The positive response Roberts saw to her pizza distribution gave her some hope. “People wanted to give money and water and help out,” she said. “That’s the moment I was like, ‘OK there’s still good in the world.’ Positivity is contagious.”

Shoshana, St. Mary’s Park, Bronx

Shoshana, 35, is a middle school teacher in the Bronx. She has spent the last few months fearing for the well-being of her students and community. “Many of the students I work with have been arrested,” she said. “We can’t even protect ourselves from the coronavirus because we’re being targeted. I’m marching for our freedom and liberation to live in a world where we’re not being targeted and murdered.”

She spent five hours on Saturday marching through the Bronx to St. Mary’s Park. On 142nd Street, a police officer stepped in front of Shoshana and tried to grab her arm. Other protesters intervened, stepping in between them and urging the officer to leave her alone.

As she walked, Shoshana chanted a song written by The Peace Poets, a protest group that composed these lyrics after Eric Garner’s death in 2014: “I still hear my brother crying ‘I can’t breathe,’” she sang. “Now I’m in the struggle singing ‘I can’t leave’.”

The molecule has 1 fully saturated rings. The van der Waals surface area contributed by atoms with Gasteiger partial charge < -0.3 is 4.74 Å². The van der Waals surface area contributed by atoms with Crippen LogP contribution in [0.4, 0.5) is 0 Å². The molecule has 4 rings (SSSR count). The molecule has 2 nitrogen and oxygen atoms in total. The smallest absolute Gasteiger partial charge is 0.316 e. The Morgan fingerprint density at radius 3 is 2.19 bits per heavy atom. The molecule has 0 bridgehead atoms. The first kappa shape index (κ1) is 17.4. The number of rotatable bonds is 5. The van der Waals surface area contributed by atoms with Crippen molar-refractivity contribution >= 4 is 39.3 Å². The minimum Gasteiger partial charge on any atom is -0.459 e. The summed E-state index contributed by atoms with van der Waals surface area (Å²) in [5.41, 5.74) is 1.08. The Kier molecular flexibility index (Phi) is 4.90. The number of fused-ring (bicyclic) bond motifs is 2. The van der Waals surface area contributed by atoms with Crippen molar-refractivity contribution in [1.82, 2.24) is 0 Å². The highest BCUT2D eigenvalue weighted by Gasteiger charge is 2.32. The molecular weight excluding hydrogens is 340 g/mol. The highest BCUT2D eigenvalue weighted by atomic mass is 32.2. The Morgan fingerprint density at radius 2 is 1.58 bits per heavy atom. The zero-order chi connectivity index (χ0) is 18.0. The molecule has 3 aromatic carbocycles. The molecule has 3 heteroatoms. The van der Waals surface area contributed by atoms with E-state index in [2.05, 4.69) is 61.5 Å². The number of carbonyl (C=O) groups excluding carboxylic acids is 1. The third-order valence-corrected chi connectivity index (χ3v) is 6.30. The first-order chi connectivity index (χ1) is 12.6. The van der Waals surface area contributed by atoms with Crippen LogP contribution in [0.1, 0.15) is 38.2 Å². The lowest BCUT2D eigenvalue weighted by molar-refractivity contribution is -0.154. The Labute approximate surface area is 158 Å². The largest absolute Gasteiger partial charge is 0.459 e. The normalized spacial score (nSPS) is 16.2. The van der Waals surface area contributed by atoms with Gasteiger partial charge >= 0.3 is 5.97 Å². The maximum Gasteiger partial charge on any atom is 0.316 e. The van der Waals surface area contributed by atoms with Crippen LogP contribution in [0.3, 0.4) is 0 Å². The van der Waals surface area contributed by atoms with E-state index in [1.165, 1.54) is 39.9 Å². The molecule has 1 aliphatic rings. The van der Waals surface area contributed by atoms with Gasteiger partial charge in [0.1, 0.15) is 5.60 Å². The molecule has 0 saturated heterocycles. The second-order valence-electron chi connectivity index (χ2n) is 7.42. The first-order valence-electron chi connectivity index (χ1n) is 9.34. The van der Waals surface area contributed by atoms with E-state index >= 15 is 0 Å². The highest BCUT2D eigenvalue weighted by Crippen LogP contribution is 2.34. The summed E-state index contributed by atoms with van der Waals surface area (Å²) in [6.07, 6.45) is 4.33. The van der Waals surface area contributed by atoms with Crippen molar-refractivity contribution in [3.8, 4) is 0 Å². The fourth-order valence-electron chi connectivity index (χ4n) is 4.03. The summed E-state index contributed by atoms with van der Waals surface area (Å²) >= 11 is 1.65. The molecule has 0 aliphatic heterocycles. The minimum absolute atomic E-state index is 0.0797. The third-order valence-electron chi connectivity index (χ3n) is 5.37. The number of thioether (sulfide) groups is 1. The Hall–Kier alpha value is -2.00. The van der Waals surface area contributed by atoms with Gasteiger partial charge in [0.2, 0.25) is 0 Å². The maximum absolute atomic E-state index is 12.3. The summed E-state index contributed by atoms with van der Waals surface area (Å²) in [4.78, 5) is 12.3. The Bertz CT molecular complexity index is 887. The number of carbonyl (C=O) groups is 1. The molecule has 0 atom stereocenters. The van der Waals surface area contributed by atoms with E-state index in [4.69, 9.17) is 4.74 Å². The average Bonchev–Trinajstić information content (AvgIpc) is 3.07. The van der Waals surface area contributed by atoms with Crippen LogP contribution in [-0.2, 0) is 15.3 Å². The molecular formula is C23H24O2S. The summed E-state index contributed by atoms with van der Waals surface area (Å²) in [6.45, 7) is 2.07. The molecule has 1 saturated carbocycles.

*Shoshana prefers not to use her full name because of safety concerns.

Chloe Wallace, Williamsburg, Brooklyn

Chloe Wallace, 26, lives near the Brooklyn-Queens Expressway in Williamsburg. On Sunday afternoon she heard helicopters overhead in the neighborhood and realized there must be protesters coming. She ran downstairs and joined the march on Bedford Avenue.

Wallace was worried, for a moment, about exposure to the coronavirus. Although she wore a mask, she also knew that she and her boyfriend would soon be visiting their aging parents. But she felt that as a white person it was important for her to show up in protest. She was reminded of this especially last week, when she watched the viral video of a white woman, Amy Cooper, calling the police on a black man bird-watching in Central Park.

“I want to recognize my role in the unequal society and systems we’ve created,” Wallace said. “Listening to what black people are saying and showing up is the only way forward.”